Air Force To Adopt Prancercise Physical Fitness Program

Nearly a year after changes to Air Force PT rules went into effect, service officials announced on Monday the adoption of a new service-wide fitness conditioning program commonly known as Prancercise, Duffel Blog has learned.

Defined as “a springy, rhythmic way of moving, similar to a horse’s gait and ideally induced by elation,” Prancercise will become the backbone of the Air Force physical fitness program on Sept 1.

According to a new Air Force Instruction, the goal of the new fitness program is to motivate airmen to participate in the freedom of a year-round free spirited fitness regimen. The new program will emphasize self-expression and enhance the inner-child of service members as they prance and galavant down the 1.5 mile fitness course.

“Based on feedback from our airmen, we believe tying our physical training to tired ‘workout’ routines and exercising in confined, unnatural environments like gyms is dehumanizing,” said Air Force spokesperson Capt. Steve Stephens. “We’re not like those poop throwing rock-apes they have in the Marines — hanging around a weight room full of meatheads lifting heavy objects and putting them down again is a redundancy beneath every airmen.”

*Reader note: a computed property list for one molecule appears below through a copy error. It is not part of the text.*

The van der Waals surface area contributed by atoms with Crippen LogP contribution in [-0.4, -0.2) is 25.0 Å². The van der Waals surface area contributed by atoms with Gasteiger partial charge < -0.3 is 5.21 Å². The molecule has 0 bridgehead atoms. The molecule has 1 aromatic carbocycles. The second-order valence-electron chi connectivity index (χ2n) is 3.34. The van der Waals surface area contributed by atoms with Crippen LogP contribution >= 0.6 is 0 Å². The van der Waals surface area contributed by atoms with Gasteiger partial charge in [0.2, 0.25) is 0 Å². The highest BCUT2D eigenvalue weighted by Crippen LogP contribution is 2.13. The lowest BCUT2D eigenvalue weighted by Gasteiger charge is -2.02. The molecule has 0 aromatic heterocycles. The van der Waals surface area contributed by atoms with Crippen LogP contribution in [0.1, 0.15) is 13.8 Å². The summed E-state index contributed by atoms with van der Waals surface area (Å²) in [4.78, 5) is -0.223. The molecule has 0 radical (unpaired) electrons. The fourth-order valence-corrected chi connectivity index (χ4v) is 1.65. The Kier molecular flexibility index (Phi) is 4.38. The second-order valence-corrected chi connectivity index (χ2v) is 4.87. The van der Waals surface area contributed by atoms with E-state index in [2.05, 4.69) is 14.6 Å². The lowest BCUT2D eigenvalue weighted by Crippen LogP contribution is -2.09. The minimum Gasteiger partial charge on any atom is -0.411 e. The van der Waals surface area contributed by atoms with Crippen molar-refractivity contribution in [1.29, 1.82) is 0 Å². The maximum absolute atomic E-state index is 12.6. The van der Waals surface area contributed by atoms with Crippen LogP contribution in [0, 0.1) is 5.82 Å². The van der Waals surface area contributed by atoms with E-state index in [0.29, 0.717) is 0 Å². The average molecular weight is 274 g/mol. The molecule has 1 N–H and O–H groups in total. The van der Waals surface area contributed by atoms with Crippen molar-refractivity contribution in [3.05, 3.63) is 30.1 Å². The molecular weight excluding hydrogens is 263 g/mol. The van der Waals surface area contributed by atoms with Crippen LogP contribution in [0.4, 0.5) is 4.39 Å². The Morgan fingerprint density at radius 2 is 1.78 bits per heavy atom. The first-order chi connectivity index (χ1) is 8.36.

via Air Force To Adopt Prancercise Physical Fitness Program.

3 thoughts on “Air Force To Adopt Prancercise Physical Fitness Program”

  1. We have a PT program? Damn, who knew?

    (Back in my day it was a mile and a half run, which a Marine could do walking on his/her hands. One Chief of my acquaintance on Okinawa used to do it with a six pack and a cigar. ISYN.)

  2. AF going for the strong horse win!

    You left out the funniest part of the story.
    “U.S. Navy will study … a program centered around the Shake Weight. Navy officials cite the vibration plate technology-based program as being a more functional and realistic biomechanical movement sailors actually perform on a daily basis.”

    Good thing this is a Duffleblog story.

  3. USAF went through several fads when my father was in. The best was the RCAF program that I remember doing morning jerks from before I went in the Navy. By the time my father retired in ’71, they had adopted a program based on aerobics because of a former AF Doc’s influence (can’t remember the name). For the AF I think the RCAF program combined with Aerobics was the best bet.

Comments are closed.